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Top 8 Things You Should Know About Tennessee Residential Property Disclosure Law

CEO Khai Intela
If you're considering buying or selling a home in Tennessee, it's crucial to understand the ins and outs of the state's property disclosure law. The Tennessee Residential Property Disclosure Act, Tenn. Code Ann. 66-5-201, et....

If you're considering buying or selling a home in Tennessee, it's crucial to understand the ins and outs of the state's property disclosure law. The Tennessee Residential Property Disclosure Act, Tenn. Code Ann. 66-5-201, et. seq., mandates that sellers provide buyers with a Property Disclosure Statement. However, despite this law, civil litigation regarding defects discovered in homes after the buyer has moved in is still prevalent. To help you navigate this complex landscape, here are the top eight things you need to know about Tennessee's real estate property disclosure law.

Tennessee Property Disclosure Law

  1. Disclosure of Material Defects: Sellers are obligated to disclose the condition of the home, including any "material defects." "Material" essentially refers to any fact or condition that might influence a buyer's decision to purchase the property.

  2. Disclosure Based on Seller's Knowledge: Sellers are only required to disclose information that they possess. They are not expected to have a home inspection, hire experts, or conduct independent investigations to uncover all potential issues with the property.

  3. Disclosure Form is Not a Warranty: The disclosure form should not be mistaken for a warranty. It cannot replace a comprehensive home inspection. As a buyer, it's recommended that you hire your own home inspector to get a thorough understanding of the property's condition.

  4. Exceptions to Disclosure Requirement: There are a few circumstances where sellers are exempt from making disclosures. These may include sales or transfers between co-owners, new construction, purchases from lenders after foreclosure, auction sales, or if the seller has not lived in the home within the three years leading up to the closing.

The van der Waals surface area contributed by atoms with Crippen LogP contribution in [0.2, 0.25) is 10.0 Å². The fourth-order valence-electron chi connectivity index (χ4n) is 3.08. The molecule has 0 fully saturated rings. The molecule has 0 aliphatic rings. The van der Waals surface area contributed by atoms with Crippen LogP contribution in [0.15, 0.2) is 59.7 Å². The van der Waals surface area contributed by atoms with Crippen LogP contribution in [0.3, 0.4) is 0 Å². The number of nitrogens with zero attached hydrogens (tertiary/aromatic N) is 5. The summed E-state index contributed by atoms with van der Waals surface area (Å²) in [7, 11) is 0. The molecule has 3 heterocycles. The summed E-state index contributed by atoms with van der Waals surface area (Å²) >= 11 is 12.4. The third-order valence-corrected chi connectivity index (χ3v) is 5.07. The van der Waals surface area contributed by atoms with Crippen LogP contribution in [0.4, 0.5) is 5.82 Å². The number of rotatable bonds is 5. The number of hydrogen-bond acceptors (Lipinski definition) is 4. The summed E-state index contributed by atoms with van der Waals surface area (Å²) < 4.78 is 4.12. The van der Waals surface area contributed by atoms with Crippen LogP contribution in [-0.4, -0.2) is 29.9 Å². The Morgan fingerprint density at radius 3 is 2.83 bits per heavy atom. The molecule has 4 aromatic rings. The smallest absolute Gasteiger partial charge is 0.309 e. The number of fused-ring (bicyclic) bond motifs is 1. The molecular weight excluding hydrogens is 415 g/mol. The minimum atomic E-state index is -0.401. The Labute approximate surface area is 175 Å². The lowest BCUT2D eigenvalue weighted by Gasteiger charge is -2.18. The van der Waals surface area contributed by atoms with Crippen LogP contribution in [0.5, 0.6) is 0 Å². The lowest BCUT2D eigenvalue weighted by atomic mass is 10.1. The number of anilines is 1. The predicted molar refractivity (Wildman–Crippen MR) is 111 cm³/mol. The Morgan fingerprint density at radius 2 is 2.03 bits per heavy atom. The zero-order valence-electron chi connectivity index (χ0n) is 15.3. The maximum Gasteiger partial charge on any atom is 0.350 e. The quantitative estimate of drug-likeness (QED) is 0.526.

5. Sellers are Not Obligated to Repair Listed Items: It's essential to note that sellers are not required to fix any items listed as broken or defective in the disclosure. If you wish to have an item repaired, you must negotiate it as part of the final contract. Both the buyer and seller must mutually agree on the repairs before the closing.

  6. Updated Disclosures Before Closing: Sellers must update their disclosures before the closing date. They need to address any material changes that have occurred since the initial disclosure or confirm that the original form remains accurate. As a buyer, you should insist on receiving an updated Disclosure Form signed and dated by the seller before closing.

  7. Responsibility of Sellers vs. Real Estate Agents: The Disclosure Act holds sellers accountable for the information in the disclosure form, not real estate agents. Agents can only be held liable if they are signatories to the form. However, under the Tennessee Real Estate Broker License Act of 1973, agents are obligated to disclose any adverse facts that they are aware of, which may significantly impact the property's value or pose health risks to occupants.

  8. Time Limit for Lawsuits: If a buyer believes that a seller has misrepresented information in the Disclosure Statement, any lawsuit against the seller must be filed within one year. Failure to do so within this timeframe may result in the loss of legal recourse.

Discovered a Problem After Closing?

If you encounter any issues with your newly purchased home and suspect that the seller or a real estate agent made false representations, it's crucial to consult with an attorney promptly. While legal action may not always be necessary, it's essential to be aware of any deadlines for filing a lawsuit, if needed. An experienced litigation attorney can guide you based on the specific facts of your situation.

If you require legal assistance or have questions about real estate transactions, sales, or disclosure laws in Tennessee, the attorneys at Patterson Bray are here to help. Contact us today at (901) 372-5003.

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